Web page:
I, too, have never heard of 'surface dyslexia' but ... from your descripion, she sounds like she has trouble with some reversals, and a perception problem. My daughter and son are both dyslexic, and have perceptual problems. I used a lot of clay with my daughter...she started by creating the alphabet in clay to remove distortions, then moved on to sight words. She still sometimes reverses D and B, especially when she's struggling with her 'point' (focus or concentration). When we clay the sight words, she has to create a model of what the word means to her along with the letters in the words, that seems to really help her visualize the word as she reads it.

You've had her in your class for a few weeks now, how is she doing? I have a lot of info. that I can send your way if you are interested.

lakeviewSPED
lakeviewSPED is offline   Reply With Quote
vbubbles1874's Avatar
vbubbles1874 vbubbles1874 is offline
 
Joined: Apr 2008
Posts: 147
Full Member

vbubbles1874
 
vbubbles1874's Avatar
 
Joined: Apr 2008
Posts: 147
Full Member
Son with Dyslexia?
Old 05-12-2008, 07:34 PM
 
Clip to ScrapBook #8

I am curious about testing for dyslexia. I have a 7 year-old son who I believe is dyslexic. I called a p/t conference about 2 months ago and asked the literacy specialtist and school counselor to sit in too. I brought my concerns to them and even showed them examples. They all said that he was too young and would not test him for a learning disability until the 2nd or 3rd grade. Everything that I have read about dyslexia suggests that he be tested and begin tutoring before the age of 10.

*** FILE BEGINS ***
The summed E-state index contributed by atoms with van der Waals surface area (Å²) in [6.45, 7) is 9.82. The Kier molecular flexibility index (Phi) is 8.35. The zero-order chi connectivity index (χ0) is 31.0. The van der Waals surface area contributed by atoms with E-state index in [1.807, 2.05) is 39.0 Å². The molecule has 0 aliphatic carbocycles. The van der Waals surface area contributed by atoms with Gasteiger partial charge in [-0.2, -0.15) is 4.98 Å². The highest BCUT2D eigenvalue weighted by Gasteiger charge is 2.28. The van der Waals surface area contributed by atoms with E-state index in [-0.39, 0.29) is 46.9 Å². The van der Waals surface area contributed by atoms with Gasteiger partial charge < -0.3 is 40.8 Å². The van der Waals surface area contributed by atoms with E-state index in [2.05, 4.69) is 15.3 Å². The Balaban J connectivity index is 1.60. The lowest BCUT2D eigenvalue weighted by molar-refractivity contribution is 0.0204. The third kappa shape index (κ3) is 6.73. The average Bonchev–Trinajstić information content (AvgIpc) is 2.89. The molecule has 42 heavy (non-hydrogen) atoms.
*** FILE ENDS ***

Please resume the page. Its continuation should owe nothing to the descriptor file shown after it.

He struggles daily with reading and is still at a beginning reading level even though he will complete the 1st grade in 3 weeks. I am very concerned that he is being over looked. His teacher keeps saying that he just needs to practice reading and they want him to go to summer school.

We try to get him to read, but he just won't do it. The reading assignments that she sends home are what they did in class that day. He memorizes entire episodes of Spongbob...of course he can memorize a 10 page book.

What do I do now?????
vbubbles1874 is offline   Reply With Quote
Thing 1's Avatar
Thing 1 Thing 1 is offline
 
Joined: Sep 2007
Posts: 632
Senior Member

Thing 1
 
Thing 1's Avatar
 
Joined: Sep 2007
Posts: 632
Senior Member
Be Pro Active with Psychologists & Dyslexia
Old 05-14-2008, 04:00 AM
 
Clip to ScrapBook #9

A lot of psychologists beloeve that most learning problems in 1st grade are develeopmental. However, I beleieve that is not always true. Waiting until a child gets to 2nd or 3rd grade can be a huge dis-service to the child's learning. It can cause high frustration levels and other problematic behaviors. The child continues to fall behind as the year progresses and their sel esteem begins to dwindle.